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WASHINGTON STATE DEPARTMENT OF ECOLOGY: $1 MILLION PENALTY ISSUED FOR TENYO MARU OIL SPILL

 OLYMPIA, Wash., July 22 /PRNewswire/ The Washington Department of Ecology has issued a $1 million fine for the July 1991 oil spill stemming from a collision between a Chinese freighter and a Japanese fish processing vessel, the department announced today. The incident occurred approximately 22 miles northwest of Washington's Cape Flattery in international waters.
 The penalty, which is the largest ever issued for an oil spill in Washington state, was assessed to the China Ocean Shipping Co. (COSCO Tianjin), owner of the Chinese freighter Tuo Hai. State officials believe the Tuo Hai was primarily responsible for the sinking of the 365-foot Japanese vessel Tenyo Maru.
 The Tenyo Maru was carrying more than 450,000 gallons of bunker "C" and diesel fuel when it sank in 500 feet of water. Oil that spilled from the ship killed thousands of sea birds, contaminated miles of tribal and national park beaches and damaged kelp beds.
 Ecology Director Mary Riveland said the penalty was issued at this time to comply with the state's two-year statute of limitations. The collision occurred on July 22, 1991 and the spill reached Washington state waters on July 26.
 "We were faced with a technical deadline," Riveland said. "Given that we believe reckless ship operation was involved, we feel we are compelled to issue a penalty now, even though the investigation is continuing."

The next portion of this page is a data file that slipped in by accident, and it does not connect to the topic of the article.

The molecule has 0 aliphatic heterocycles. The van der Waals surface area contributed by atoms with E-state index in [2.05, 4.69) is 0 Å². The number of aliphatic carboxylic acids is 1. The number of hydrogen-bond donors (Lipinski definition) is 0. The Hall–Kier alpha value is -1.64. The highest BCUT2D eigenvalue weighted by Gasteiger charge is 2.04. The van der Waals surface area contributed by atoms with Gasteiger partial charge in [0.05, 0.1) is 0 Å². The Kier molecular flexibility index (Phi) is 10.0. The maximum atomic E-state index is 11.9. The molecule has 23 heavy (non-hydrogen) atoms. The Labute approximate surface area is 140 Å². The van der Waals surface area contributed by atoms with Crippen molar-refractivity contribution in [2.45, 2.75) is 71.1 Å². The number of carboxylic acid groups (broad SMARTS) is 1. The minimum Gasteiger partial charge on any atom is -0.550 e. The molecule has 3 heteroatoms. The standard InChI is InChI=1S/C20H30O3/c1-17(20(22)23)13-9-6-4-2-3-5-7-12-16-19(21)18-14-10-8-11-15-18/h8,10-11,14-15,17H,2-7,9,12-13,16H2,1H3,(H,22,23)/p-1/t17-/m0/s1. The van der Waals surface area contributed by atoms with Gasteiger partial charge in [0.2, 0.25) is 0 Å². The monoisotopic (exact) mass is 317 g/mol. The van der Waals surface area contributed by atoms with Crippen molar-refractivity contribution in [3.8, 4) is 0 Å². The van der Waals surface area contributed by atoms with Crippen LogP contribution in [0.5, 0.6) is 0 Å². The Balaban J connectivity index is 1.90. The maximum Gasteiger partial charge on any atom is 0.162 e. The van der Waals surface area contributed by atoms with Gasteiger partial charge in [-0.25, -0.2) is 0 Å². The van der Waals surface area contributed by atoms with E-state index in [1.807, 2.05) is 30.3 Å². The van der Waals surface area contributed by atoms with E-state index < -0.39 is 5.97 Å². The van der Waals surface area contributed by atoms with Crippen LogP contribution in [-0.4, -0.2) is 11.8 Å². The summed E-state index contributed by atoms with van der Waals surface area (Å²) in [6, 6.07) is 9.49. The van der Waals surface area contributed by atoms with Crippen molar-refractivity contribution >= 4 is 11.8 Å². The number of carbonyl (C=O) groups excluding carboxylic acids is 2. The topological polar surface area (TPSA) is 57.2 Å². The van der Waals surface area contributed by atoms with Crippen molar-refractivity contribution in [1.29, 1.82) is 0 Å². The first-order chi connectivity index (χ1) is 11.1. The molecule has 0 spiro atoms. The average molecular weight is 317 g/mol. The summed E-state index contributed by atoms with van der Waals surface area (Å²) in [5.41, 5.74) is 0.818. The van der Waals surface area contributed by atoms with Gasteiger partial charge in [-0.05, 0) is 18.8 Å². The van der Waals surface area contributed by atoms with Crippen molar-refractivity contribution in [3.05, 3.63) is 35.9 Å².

Riveland noted that the penalty was large because state law is tough on spills when recklessness is involved. The fine is based on $100,000 a day for 10 days.
 According to Ecology oil spill officials, the 610-foot Chinese freighter Tuo Hai:
 -- sailed a course through the middle of a large concentration of fishing vessels;
 -- ignored repeated directives from vessel traffic controllers to change its course;
 -- sailed at high speed in poor visibility conditions; and
 -- violated international navigation rules.
 The formal investigation into the cause of the collision is being conducted by the Canadian Board of Transport. That investigation is ongoing and a full report is expected to be made public soon.
 Riveland explained that the penalty does not address state and federal claims for natural resource damages and cleanup costs. Negotiations on those claims are currently underway.
 The Office of the Attorney General is assisting Ecology in the enforcement investigation and the natural resource damage negotiations.
 -0- 7/22/93
 /CONTACT: Greg Sorlie, program manager, 206-459-6037, or Ron Holcomb, information officer, 206-493-9362/


CO: Washington State Department of Ecology; China Ocean Shipping Co. ST: Washington IN: SU:

JH -- SE016 -- 4672 07/22/93 14:57 EDT
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Publication:PR Newswire
Date:Jul 22, 1993
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